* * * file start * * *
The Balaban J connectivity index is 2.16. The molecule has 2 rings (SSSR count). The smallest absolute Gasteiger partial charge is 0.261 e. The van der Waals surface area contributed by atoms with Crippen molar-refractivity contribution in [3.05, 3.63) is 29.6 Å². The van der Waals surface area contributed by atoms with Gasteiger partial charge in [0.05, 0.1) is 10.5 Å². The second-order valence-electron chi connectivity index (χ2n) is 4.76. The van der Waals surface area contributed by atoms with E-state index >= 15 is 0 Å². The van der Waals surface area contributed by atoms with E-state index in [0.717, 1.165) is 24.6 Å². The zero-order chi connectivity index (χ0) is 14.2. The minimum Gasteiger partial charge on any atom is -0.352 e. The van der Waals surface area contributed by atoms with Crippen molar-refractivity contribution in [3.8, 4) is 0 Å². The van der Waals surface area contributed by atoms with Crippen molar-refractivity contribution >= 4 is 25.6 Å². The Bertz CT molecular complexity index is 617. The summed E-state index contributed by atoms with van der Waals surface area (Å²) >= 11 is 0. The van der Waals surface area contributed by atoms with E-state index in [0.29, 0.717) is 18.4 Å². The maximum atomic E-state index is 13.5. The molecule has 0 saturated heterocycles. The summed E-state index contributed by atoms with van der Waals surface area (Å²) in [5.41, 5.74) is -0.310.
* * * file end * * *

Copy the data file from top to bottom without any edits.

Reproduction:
The Balaban J connectivity index is 2.16. The molecule has 2 rings (SSSR count). The smallest absolute Gasteiger partial charge is 0.261 e. The van der Waals surface area contributed by atoms with Crippen molar-refractivity contribution in [3.05, 3.63) is 29.6 Å². The van der Waals surface area contributed by atoms with Gasteiger partial charge in [0.05, 0.1) is 10.5 Å². The second-order valence-electron chi connectivity index (χ2n) is 4.76. The van der Waals surface area contributed by atoms with E-state index >= 15 is 0 Å². The van der Waals surface area contributed by atoms with E-state index in [0.717, 1.165) is 24.6 Å². The zero-order chi connectivity index (χ0) is 14.2. The minimum Gasteiger partial charge on any atom is -0.352 e. The van der Waals surface area contributed by atoms with Crippen molar-refractivity contribution in [3.8, 4) is 0 Å². The van der Waals surface area contributed by atoms with Crippen molar-refractivity contribution >= 4 is 25.6 Å². The Bertz CT molecular complexity index is 617. The summed E-state index contributed by atoms with van der Waals surface area (Å²) >= 11 is 0. The van der Waals surface area contributed by atoms with E-state index in [0.29, 0.717) is 18.4 Å². The maximum atomic E-state index is 13.5. The molecule has 0 saturated heterocycles. The summed E-state index contributed by atoms with van der Waals surface area (Å²) in [5.41, 5.74) is -0.310.